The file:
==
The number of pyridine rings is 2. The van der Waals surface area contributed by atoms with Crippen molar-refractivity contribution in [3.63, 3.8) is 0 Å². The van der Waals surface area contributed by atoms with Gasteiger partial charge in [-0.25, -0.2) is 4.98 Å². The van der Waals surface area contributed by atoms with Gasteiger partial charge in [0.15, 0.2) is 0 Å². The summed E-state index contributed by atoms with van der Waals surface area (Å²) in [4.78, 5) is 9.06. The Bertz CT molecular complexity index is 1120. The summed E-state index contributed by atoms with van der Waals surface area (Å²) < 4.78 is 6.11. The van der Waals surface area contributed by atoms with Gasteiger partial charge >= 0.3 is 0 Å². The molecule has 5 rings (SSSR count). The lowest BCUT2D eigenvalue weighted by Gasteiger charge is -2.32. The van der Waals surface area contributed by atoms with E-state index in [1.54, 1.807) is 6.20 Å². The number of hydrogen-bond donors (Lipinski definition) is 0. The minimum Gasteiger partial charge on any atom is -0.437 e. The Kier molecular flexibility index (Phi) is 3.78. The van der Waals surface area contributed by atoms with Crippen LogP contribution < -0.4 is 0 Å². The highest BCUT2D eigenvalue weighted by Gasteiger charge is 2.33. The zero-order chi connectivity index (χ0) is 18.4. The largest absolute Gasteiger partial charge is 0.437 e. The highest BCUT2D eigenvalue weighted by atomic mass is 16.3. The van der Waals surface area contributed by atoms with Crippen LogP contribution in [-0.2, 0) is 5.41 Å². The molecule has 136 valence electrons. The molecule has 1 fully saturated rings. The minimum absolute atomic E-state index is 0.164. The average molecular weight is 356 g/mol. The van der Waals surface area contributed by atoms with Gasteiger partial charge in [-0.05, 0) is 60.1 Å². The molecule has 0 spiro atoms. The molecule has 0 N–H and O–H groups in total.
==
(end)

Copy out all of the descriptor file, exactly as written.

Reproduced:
The number of pyridine rings is 2. The van der Waals surface area contributed by atoms with Crippen molar-refractivity contribution in [3.63, 3.8) is 0 Å². The van der Waals surface area contributed by atoms with Gasteiger partial charge in [-0.25, -0.2) is 4.98 Å². The van der Waals surface area contributed by atoms with Gasteiger partial charge in [0.15, 0.2) is 0 Å². The summed E-state index contributed by atoms with van der Waals surface area (Å²) in [4.78, 5) is 9.06. The Bertz CT molecular complexity index is 1120. The summed E-state index contributed by atoms with van der Waals surface area (Å²) < 4.78 is 6.11. The van der Waals surface area contributed by atoms with Gasteiger partial charge >= 0.3 is 0 Å². The molecule has 5 rings (SSSR count). The lowest BCUT2D eigenvalue weighted by Gasteiger charge is -2.32. The van der Waals surface area contributed by atoms with E-state index in [1.54, 1.807) is 6.20 Å². The number of hydrogen-bond donors (Lipinski definition) is 0. The minimum Gasteiger partial charge on any atom is -0.437 e. The Kier molecular flexibility index (Phi) is 3.78. The van der Waals surface area contributed by atoms with Crippen LogP contribution < -0.4 is 0 Å². The highest BCUT2D eigenvalue weighted by Gasteiger charge is 2.33. The zero-order chi connectivity index (χ0) is 18.4. The largest absolute Gasteiger partial charge is 0.437 e. The highest BCUT2D eigenvalue weighted by atomic mass is 16.3. The van der Waals surface area contributed by atoms with Crippen LogP contribution in [-0.2, 0) is 5.41 Å². The molecule has 136 valence electrons. The molecule has 1 fully saturated rings. The minimum absolute atomic E-state index is 0.164. The average molecular weight is 356 g/mol. The van der Waals surface area contributed by atoms with Gasteiger partial charge in [-0.05, 0) is 60.1 Å². The molecule has 0 spiro atoms. The molecule has 0 N–H and O–H groups in total.